“We haven’t worked all these years to free Britain from the paralysis of socialism only to see it creep in through the back door of central control and bureaucracy from Brussels,” Mrs Thatcher said in Bruges.
Her aggressive tone on Europe alienated abroad and at home and old allies felt a bunker mentality was devoloping.
“Partly because of the illusion that she was totally self-sufficient, that she didn’t need anybody else, she became careless in terms of personal relationships,” Lord Lawson said.
Lord Butler, cabinet secretary from 1988-98, added: “She wasn’t prepared to brook argument and so in the latter part of Geoffrey Howe and Nigel Lawson’s time as Minsters she was barely on speaking terms with them.”
Eventually, the last survivor from her first Cabinet – Sir Geoffrey Howe – quit.
A cabinet minister from 1979 to 1990, Lord Howe later said: “She found my style of argument increasingly irritating – and to be honest I daresay I did hers as well.”
Announcing his resignation in the House of Commons in 1990, he said: “The time has come for others to consider their own response to the tragic conflict of loyalties with which I have myself wrestled with for perhaps too long.”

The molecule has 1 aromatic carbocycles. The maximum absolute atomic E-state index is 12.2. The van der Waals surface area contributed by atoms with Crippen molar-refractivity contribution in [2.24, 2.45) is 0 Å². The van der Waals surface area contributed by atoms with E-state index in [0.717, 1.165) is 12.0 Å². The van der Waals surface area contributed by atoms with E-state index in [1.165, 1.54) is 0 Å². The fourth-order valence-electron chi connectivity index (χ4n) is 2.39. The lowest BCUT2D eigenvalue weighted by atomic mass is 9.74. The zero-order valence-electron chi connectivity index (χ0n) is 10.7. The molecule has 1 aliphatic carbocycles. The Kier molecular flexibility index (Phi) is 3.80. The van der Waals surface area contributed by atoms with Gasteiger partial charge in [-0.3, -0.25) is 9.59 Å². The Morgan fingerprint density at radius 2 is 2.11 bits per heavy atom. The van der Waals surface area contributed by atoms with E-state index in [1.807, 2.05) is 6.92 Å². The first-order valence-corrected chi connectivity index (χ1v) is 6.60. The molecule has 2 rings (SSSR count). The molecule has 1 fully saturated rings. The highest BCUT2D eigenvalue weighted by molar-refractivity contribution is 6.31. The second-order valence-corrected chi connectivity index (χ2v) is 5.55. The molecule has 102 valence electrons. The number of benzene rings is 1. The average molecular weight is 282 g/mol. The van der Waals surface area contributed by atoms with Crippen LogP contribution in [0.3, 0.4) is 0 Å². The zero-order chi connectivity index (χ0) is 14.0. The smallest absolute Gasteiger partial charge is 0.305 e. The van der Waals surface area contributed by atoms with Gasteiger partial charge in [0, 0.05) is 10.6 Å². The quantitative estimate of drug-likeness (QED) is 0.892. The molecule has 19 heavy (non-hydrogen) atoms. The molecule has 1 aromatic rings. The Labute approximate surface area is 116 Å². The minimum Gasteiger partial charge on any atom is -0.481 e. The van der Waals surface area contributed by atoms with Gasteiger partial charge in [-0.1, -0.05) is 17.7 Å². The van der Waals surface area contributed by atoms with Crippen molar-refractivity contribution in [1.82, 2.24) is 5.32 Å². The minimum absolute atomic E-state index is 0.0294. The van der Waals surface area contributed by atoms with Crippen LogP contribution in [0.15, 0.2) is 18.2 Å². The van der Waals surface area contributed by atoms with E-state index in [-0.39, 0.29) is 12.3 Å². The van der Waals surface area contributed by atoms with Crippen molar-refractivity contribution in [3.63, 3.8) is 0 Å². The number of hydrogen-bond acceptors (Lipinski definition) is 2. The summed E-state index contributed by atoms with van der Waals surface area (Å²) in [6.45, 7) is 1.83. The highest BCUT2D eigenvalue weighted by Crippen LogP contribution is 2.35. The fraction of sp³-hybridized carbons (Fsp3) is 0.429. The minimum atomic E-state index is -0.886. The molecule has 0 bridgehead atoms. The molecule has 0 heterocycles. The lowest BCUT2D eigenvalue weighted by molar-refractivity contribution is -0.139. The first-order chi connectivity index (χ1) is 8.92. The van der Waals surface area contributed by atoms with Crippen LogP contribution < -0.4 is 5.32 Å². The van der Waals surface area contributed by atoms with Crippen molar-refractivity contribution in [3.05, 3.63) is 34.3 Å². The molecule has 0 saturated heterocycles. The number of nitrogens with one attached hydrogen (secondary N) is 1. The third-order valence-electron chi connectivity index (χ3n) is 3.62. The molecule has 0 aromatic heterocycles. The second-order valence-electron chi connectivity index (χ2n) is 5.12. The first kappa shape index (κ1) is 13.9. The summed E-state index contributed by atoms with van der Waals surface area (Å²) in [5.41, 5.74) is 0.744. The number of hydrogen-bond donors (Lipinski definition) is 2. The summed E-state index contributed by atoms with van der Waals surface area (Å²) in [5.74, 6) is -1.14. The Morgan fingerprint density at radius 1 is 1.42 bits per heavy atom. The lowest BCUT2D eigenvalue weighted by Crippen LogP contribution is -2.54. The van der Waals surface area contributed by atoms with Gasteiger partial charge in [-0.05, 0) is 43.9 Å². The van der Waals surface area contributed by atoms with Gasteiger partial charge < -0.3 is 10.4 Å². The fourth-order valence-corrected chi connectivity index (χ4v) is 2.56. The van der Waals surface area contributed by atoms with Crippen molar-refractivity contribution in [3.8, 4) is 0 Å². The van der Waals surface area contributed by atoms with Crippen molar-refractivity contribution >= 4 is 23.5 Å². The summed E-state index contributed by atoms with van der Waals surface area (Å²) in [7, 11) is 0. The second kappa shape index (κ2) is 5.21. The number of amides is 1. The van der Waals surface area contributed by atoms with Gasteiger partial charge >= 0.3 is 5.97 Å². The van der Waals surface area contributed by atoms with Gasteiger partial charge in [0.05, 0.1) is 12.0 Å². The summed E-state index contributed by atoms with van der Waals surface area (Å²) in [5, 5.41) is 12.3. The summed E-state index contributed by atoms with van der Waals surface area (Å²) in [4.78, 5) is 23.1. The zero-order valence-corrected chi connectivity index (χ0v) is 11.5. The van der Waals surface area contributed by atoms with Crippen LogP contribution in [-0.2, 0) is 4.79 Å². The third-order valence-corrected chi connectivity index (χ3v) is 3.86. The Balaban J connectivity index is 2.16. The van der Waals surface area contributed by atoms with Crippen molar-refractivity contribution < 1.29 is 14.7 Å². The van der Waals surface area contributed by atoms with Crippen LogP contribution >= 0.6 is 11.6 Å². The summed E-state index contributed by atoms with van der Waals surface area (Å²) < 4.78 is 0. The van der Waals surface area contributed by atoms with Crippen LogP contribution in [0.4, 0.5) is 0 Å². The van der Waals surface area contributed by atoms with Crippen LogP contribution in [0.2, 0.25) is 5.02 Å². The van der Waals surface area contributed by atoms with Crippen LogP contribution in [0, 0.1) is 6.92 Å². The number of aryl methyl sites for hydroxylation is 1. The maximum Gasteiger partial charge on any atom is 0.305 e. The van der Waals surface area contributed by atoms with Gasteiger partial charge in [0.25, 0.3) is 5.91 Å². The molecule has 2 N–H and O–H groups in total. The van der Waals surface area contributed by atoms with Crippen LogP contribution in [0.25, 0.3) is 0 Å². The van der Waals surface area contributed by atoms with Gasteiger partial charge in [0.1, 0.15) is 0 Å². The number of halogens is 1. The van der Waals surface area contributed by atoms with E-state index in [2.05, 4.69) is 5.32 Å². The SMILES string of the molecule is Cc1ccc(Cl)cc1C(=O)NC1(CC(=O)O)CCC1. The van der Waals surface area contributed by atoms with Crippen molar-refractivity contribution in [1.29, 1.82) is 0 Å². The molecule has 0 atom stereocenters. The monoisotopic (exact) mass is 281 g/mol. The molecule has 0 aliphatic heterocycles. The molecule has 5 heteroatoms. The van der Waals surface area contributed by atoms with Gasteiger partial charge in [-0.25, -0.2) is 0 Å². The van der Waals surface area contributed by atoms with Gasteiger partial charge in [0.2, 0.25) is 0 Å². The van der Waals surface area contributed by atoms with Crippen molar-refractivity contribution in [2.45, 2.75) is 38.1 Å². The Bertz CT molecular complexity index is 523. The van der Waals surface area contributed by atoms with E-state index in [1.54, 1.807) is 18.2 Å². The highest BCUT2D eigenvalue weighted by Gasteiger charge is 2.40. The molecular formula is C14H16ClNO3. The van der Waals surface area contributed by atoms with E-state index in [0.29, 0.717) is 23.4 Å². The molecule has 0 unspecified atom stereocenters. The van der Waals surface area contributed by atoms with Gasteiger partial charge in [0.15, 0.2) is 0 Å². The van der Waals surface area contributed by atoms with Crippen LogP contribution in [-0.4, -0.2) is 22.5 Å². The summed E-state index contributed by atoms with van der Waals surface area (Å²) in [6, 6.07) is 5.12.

Mrs Thatcher described his resignation statement as an act of bile and treachery, designed to stir her hungriest enemy – Michael Heseltine.
He’d been five years in the backbench wilderness denying murderous intent. Mr Heseltine would repeatedly claim: “I would not challenge Mrs Thatcher in any circumstances.”
But now he was ready to strike. “I am persuaded that I now have better prospects than Mrs Thatcher of leading the Conservatives to a fourth election victory,” he said in 1990.
Margaret Thatcher felt it beneath her dignity to fight hard for her own job. She went off to a European summit in Paris, and in her absence an amateurish campaign was mounted.
She thought she could plough on but she was mortally wounded.
One by one, her cabinet members told her the game was up. She resigned and was cheered by her treacherous party before one last hurrah in the Commons “I’m enjoying this,” she told MPs.
And then she was off.